SIMPLE things amuse Simple Minds singer Jim Kerr these days. Things like checking up on his football team, listening to new albums, dashing down ideas for his internet blog, keeping in touch with his kids.
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He's not just a Celtic fan; he was part of a consortium that wanted to gain a major shareholding in the club in 1998. He doesn't just keep an idle ear out for new releases; he's scoping the competition as an artist who still tours and records with his own band. He's not just playing dad; he's successfully strengthening relationships that otherwise might have become casualties of a couple of failed rock-star marriages.
"I've always been somebody who lives on the fringe," he tells me, "geographically or whatever. I sleep five hours, I get up at 4am, I take three or four cold showers a day. I do things differently. I'm not a loner, but I spend so much time alone, even on tour. But when it's time to do my work, I'm in there. So I'm a bit fringe, floating out there, but still very much connected to things that I need."
When I meet Kerr in a London hotel, he is at the midway point between band rehearsals and the start of a UK arena tour marking 30 years of Simple Minds, formed way back in 1978 from the ashes of Glasgow punks Johnny And The Self Abusers. He is looking tanned, happy with the new songs that have come out of recording sessions in the summer, at ease with the fact he turns 50 next year. He is, in fact, a man with a secure sense of who he is: rock star; hotel owner; father; son; Glaswegian; resident of London, Nice, and Taormina in Sicily; political campaigner; 1980s pin-up. All of the above.
"I'm intrigued by my own schizoid background," he says, "which involves Scotland, Ireland and London. My kids are in London, my parents are in Glasgow, their roots were pro-Irish. It seems very schizoid, but it's who we are - it makes complete sense to me."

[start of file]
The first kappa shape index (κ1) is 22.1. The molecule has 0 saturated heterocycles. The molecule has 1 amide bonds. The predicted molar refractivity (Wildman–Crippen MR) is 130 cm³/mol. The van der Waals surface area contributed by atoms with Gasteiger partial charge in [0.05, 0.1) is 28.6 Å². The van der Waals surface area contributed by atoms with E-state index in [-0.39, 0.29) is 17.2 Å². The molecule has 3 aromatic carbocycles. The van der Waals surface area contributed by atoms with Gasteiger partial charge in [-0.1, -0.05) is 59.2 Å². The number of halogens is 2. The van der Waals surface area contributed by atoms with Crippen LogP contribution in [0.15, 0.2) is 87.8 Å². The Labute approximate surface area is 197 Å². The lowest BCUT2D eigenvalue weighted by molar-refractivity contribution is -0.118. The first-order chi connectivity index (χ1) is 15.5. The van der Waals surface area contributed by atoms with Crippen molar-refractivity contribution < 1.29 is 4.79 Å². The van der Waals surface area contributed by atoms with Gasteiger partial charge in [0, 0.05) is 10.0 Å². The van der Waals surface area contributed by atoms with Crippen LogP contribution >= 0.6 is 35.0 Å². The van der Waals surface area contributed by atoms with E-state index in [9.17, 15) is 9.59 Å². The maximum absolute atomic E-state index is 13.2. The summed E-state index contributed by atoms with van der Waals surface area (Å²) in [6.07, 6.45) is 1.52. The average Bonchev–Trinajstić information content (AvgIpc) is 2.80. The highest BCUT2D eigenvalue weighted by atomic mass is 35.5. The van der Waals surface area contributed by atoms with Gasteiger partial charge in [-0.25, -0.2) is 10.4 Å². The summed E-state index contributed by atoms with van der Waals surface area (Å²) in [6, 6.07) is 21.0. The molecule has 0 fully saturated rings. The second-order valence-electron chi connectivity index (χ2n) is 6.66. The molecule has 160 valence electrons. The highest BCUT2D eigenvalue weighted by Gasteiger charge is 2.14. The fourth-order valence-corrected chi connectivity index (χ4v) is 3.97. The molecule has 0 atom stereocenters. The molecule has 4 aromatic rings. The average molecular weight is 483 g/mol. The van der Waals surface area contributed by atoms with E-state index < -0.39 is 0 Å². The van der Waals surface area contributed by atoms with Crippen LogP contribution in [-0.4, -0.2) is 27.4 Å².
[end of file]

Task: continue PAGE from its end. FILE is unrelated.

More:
Kerr and original guitarist Charlie Burchill have been on the move as Simple Minds since they were teenagers. Indeed, that's part of what they want to celebrate on the forthcoming tour. For all of the group's critical and chart ups-and-downs over the years, they have always remained a potent live act. Kerr calls the albums "snapshots" of a moment caught in the studio. For him, the vast majority of what defines Simple Minds comes from the live experience.
"When you talk about rock bands, it's hard to avoid the clichés," he says, perching closer to the edge of the sofa. "And the biggest cliché is this idea of the road'. But the road has been everything to us. It has carved out who we are, how we eat, what we eat, how we think, what our influences have been. We're talking about 30 years. It stopped being a career a long time ago - it's what we've done with our lives. You can change careers, but your life is your life. So every night that we go on stage, we're saying this is what we've done with our lives'. Every single night we have the desire to play like it's the only night on Earth. I think that's why we still have a career, through the good and the bad and the indifferent."
The good, the bad and the indifferent is a fair summation of Simple Minds' output to date. It's hard to believe that the band who made spiky, post-punk pop on 1979's Life In A Day are the same lot who spread a commercial gloss all over 1985's Don't You Forget About Me. They had already broken the charts earlier in the 1980s with the singles Promised You A Miracle, Glittering Prize and Waterfront, but it was that prominent track from Brat Pack movie The Breakfast Club that gave them their only US number one and boosted them into a mainstream stratosphere - a place to which some of their original fans were not willing to go.
After Live Aid in 1985 (Simple Minds played the JFK Stadium leg in Philadelphia), Kerr's lyrics became more overtly political, culminating in 1989's Street Fighting Years, with its back-to-back trio of Mandela Day, Belfast Child and Biko. It's what the new generation of Simple Minds fans wanted: Belfast Child, based on the traditional Irish melody She Moves Through The Fair, went to number one in the UK.
Their globe-topping position slackened off through the 1990s, however, as Britpop replaced their big stadium sound. Record label Chrysalis refused to release 1998 album Neapolis in the US, while EMI binned 1999's Our Secrets Are The Same completely (it later emerged as part of a boxed set in 2004). But then, in 2005, came Black And White 050505, and the ears of critics and fans pricked up. At times scuzzier than anything they'd done before, applying a rare less-is-more policy on certain tracks, Black And White 050505 suggested that Simple Minds had turned a corner.